In the wake of several back-to-back at-sea collisions, experts said the U.S. Navy is overstretched and underfunded. And more accidents could occur if the country doesn't devote more resources to its busy, worn-down fleet.
Early in the morning local time on Aug. 21, the destroyer USS John S. McCain collided with the merchant ship Alnic MC as the destroyer was passing through the Straits of Malacca near Singapore.
“Significant damage to the hull resulted in flooding,” the Navy reported. Five sailors were hurt. Another 10 crew were still missing when the warship limped back to Singapore later on Aug. 21.
The accidents are symptoms of an overworked fleet with tired and under-trained sailors and poorly maintained equipment, experts said.
Automatic “sequestration” budget cuts have sliced billions of dollars from Navy accounts in recent years, while at the same time the fleet has gotten busier bombing Islamic State and the Taliban and deterring North Korea and China.
“The force is fraying,” Bryan McGrath, a naval consultant with the Maryland-based Ferry Bridge Group, told The Daily Beast.
The Navy has ordered the fleet—which includes hundreds of warships, thousands of aircraft and nearly 700,000 active and reserve sailors and civilian employees—to take a one-day “operational pause” that could temporarily halt training and front-line missions.
Navy Secretary Richard V. Spencer said the sailing branch would “fully investigate” the Aug. 21 accident and other incidents as part of a wider review of conditions in the sailing branch.
One thing is already clear: deadly mid-sea collisions are becoming frighteningly common in the world's most powerful naval force.
The destroyer USS Fitzgerald collided with the merchant ship ACX Crystal off of Japan on the night of June 17, killing seven sailors. The Navy said it would discipline around a dozen members of Fitzgerald's crew, including the captain and second-in-command.
In May, the cruiser USS Lake Champlain struck a South Korean fishing boat but no one was injured. In August 2016, the submarine USS Louisiana hit the Navy support vessel Eagleview off the coast of Washington State.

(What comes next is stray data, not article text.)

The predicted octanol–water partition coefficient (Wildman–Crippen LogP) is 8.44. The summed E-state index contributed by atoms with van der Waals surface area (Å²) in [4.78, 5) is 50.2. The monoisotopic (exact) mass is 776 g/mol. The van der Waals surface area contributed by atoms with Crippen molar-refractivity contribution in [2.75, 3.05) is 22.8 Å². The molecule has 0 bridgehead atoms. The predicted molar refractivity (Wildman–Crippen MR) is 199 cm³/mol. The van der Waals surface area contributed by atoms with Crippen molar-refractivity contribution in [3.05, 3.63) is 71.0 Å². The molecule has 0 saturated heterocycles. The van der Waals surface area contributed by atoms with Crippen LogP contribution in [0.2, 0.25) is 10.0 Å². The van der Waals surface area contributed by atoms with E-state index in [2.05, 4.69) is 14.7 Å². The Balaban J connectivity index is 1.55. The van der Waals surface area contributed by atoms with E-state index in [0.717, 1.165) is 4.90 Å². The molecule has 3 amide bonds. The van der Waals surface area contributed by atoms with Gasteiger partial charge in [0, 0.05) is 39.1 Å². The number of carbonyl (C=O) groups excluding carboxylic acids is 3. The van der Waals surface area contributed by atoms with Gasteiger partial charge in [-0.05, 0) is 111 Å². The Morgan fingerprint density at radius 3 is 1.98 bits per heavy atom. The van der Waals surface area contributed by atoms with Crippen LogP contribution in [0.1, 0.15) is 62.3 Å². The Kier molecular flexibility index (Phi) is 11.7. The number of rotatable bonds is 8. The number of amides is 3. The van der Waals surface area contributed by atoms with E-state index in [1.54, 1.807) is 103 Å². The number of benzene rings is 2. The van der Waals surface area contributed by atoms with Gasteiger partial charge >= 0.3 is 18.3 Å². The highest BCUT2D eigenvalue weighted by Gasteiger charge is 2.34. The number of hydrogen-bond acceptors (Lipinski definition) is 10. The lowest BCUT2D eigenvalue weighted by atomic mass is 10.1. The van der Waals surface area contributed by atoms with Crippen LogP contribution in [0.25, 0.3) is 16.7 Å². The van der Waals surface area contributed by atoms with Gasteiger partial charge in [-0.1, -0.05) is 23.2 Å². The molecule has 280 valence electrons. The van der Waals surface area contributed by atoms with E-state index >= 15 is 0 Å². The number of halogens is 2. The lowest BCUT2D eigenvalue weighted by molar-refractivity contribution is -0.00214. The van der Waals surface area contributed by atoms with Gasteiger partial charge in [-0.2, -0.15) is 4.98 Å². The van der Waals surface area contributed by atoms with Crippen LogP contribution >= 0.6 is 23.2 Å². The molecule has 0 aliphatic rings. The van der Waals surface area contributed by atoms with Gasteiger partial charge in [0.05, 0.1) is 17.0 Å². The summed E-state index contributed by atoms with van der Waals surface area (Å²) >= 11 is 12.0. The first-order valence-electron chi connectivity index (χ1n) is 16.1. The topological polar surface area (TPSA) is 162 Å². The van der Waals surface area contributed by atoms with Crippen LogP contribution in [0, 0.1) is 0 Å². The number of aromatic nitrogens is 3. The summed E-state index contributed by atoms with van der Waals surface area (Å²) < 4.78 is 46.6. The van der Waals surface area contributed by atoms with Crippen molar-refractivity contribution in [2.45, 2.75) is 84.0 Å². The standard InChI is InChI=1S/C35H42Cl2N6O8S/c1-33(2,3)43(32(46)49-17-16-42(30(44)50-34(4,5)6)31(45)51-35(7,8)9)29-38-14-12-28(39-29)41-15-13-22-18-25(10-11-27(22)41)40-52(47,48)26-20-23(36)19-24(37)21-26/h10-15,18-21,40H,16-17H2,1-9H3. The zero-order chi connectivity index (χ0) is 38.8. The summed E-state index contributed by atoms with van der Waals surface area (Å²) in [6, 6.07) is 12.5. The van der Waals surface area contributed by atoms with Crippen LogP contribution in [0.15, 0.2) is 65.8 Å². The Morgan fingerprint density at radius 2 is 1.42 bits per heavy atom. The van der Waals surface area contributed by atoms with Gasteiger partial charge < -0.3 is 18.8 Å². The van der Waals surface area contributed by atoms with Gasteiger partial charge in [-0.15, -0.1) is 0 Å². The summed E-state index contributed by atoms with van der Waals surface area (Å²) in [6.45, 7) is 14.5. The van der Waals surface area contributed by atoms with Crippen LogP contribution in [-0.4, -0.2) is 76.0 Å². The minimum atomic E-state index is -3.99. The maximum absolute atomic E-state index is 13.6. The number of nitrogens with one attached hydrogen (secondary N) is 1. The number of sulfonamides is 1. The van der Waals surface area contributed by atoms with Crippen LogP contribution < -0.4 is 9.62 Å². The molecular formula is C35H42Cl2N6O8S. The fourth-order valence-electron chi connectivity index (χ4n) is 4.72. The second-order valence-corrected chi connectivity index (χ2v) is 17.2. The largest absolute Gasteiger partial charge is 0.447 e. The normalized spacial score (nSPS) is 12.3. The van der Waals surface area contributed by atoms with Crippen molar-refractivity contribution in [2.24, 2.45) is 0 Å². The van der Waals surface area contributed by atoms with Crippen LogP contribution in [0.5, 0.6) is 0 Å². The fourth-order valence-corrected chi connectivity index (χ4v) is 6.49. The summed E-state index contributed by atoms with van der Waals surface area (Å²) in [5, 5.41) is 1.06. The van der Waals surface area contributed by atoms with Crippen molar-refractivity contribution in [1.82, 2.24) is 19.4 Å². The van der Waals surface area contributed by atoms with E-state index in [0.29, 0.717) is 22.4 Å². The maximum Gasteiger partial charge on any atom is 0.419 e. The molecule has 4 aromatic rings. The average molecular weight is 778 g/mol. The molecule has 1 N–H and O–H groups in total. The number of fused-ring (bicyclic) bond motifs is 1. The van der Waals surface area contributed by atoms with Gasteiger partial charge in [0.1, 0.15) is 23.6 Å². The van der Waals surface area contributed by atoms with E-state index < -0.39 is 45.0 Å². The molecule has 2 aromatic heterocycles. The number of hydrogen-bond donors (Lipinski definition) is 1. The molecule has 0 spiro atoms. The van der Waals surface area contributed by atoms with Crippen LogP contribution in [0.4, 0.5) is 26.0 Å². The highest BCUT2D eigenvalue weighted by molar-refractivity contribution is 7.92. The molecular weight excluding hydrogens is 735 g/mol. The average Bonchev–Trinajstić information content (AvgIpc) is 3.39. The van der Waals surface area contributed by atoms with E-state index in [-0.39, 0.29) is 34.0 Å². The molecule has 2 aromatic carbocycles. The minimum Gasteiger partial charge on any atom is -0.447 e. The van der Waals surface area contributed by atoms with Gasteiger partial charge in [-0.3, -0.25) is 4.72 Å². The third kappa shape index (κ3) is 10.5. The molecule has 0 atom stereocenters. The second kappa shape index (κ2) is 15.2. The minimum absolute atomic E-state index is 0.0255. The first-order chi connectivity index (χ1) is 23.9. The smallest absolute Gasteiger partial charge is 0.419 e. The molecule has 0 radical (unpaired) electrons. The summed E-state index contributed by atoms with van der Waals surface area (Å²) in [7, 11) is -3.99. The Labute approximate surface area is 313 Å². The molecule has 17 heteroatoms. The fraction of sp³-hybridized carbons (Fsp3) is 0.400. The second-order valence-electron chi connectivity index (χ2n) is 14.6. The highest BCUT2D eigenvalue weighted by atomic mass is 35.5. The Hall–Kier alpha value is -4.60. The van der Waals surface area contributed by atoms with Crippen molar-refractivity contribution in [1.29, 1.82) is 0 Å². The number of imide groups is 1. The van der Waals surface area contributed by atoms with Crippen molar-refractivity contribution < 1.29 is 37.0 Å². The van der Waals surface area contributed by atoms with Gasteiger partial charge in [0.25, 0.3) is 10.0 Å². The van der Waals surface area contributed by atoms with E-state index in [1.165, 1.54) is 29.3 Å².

“These kinds of incidents shouldn't be happening ever, much less with the unfortunate frequency we've been seeing,” Eric Wertheim, an independent naval analyst and author of Combat Fleets of the World, told The Daily Beast.
For months, the Navy has been warning of deepening problems with its ships, planes and sailors.
“It has become clear to me that the Navy's overall readiness has reached its lowest level in many years,” Adm.
William Moran, the vice chief of naval operations, told a congressional committee in February.
The warnings have gone unheeded as the Trump administration deploys more ships to more conflict zones, especially in the Pacific.
“Things have been very tense in the Pacific region as of late and the U.S. Navy has been at the pointy end of the spear, day in and day out ready to meet any threats head-on,” Wertheim said.
McGrath said that gaps in “basic training proficiency” could be exacerbating the underlying problems.
“I have a feeling what we are seeing is a witch's brew,” he said. Any single element, or more likely a mix of them could be to blame. But we'll just have to wait and see what the investigation and review uncovers.”
In any event, the Navy simply needs more money, McGrath said: “I realize that won't be satisfying, but that's the way it goes.”
The Trump administration has proposed adding billions of dollars to the Navy's budget for the 2018 fiscal year that begins in September.
But Congress has yet to approve the budget and might balk at Trump's plus-up. That worries some Navy leaders.
“Time is running out,” Moran warned in February, months before two destroyers collided with merchant ships and at least seven sailors died.